Performance Anxiety, Image Management & The Curse Of The Law

by Bobby Gilles

in Liturgy & Sermons

Below you can read, watch or listen to my sermon on Galatians 3:10-14. You’ll see how attempting to be made right with God by the Law brings a curse, but living by faith leads to abundant life. And we learn that this has very real applications for our marriage, parenting, work life and friendships. Although most Christians don’t attempt to “follow the Law” in the same way as the ancient Galatians, we fall into the same trap of performance and image management:

October 28, 2018 – Galatians 3:10-14 – Bobby Gilles from Sojourn Collective on Vimeo.



Good morning. My name is Bobby and I’m one of the pastors here. Lately we’ve been walking through a letter called Galatians, written to a group of Christians about 15 years after the death and resurrection of Jesus.

If you’ve been here these past weeks you’ve picked up on a theme: Christians live by faith in the work of Jesus to save us and bring us into God’s family, not by “rule-keeping.” By now you may be thinking, “Come on; I get it. We live by faith, not the law. Let’s move on.”

But often we know something intellectually though our emotions and our actions tell a different story. So, I have five short questions for you:

  1. Do you believe that God is loving but can’t see how he could be particularly fond of you?
  2. Do you feel like you don’t get enough credit for the good things you do?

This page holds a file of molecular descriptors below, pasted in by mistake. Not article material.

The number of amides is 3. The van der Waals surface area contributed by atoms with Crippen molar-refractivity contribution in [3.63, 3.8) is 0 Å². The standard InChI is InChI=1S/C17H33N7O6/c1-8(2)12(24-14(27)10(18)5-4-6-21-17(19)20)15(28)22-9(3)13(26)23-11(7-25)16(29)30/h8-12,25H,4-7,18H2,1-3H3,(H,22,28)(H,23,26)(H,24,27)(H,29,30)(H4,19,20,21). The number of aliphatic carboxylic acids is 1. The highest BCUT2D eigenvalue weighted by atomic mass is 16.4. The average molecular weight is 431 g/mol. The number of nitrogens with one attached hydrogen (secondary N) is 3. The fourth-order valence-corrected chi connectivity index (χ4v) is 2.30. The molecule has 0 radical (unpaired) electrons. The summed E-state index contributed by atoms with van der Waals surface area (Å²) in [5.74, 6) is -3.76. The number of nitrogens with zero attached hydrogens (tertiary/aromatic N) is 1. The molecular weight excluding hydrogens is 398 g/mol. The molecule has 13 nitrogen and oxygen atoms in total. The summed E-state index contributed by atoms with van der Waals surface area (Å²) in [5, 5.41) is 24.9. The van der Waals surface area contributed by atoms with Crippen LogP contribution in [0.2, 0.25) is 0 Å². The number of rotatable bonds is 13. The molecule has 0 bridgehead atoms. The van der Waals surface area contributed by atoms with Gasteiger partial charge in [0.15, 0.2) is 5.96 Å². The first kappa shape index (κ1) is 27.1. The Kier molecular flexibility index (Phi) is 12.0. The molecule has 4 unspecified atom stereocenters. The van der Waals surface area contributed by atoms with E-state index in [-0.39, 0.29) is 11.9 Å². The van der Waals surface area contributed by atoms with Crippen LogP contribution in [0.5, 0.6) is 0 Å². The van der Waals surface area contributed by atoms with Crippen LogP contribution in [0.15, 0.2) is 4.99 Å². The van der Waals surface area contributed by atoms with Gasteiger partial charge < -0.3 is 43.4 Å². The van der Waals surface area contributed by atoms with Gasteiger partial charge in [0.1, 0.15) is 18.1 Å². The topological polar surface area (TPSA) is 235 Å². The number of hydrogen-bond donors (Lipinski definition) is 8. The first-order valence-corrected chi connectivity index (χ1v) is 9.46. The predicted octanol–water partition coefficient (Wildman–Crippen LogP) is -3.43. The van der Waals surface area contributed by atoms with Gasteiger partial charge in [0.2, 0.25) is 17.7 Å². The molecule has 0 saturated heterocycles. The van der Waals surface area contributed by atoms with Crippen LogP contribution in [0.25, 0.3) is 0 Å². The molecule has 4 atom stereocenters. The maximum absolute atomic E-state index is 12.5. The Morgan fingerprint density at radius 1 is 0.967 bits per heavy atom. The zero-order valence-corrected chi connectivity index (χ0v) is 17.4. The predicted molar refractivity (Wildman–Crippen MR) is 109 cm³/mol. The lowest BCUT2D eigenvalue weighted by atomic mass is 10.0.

3. Do you feel others are unfairly holding you back from being as successful, effective or important as you could be?
  4. Do you feel a sense of burden or loss when you serve and give, rather than joy?
  5. Do you often feel like you need a break from ministry, while conversely feeling guilty about needing a break?

Now let me tell you the story of Max and Ava:

They met in college, and Max fell fast. He did everything he could to win Ava’s heart. Got himself in the best shape of his life, new clothes, contacts, hair style. Rededicated himself to his studies because Ava was sharp, and Ava admired sharp men.

Whatever he did, he did with gusto because he wanted to be the perfect man for Ava. Max’s “why,” his reason for living, was his desire to win Ava. And it worked. They got married and spent a life together.

But Max could never accept that Ava loved him freely, although she told him and showed him daily. Max performed for her throughout his life, struggling to earn the love that she’d freely given. Workout fiend, business wunderkind, lavish gift giver.

Max always suspected that Ava loved the kids more, her parents more, their church more. Eventually he became jealous at the slightest attention any male showed Ava – coworkers, neighbors, the postman. He was angry for much of his life, and his anger hurt Ava although she always loved him, until the day he died.

His “why” was “to earn Ava’s love,” and this “why” came from a place of insecurity. The cruel irony is that: In striving to earn her love, he did not love her well.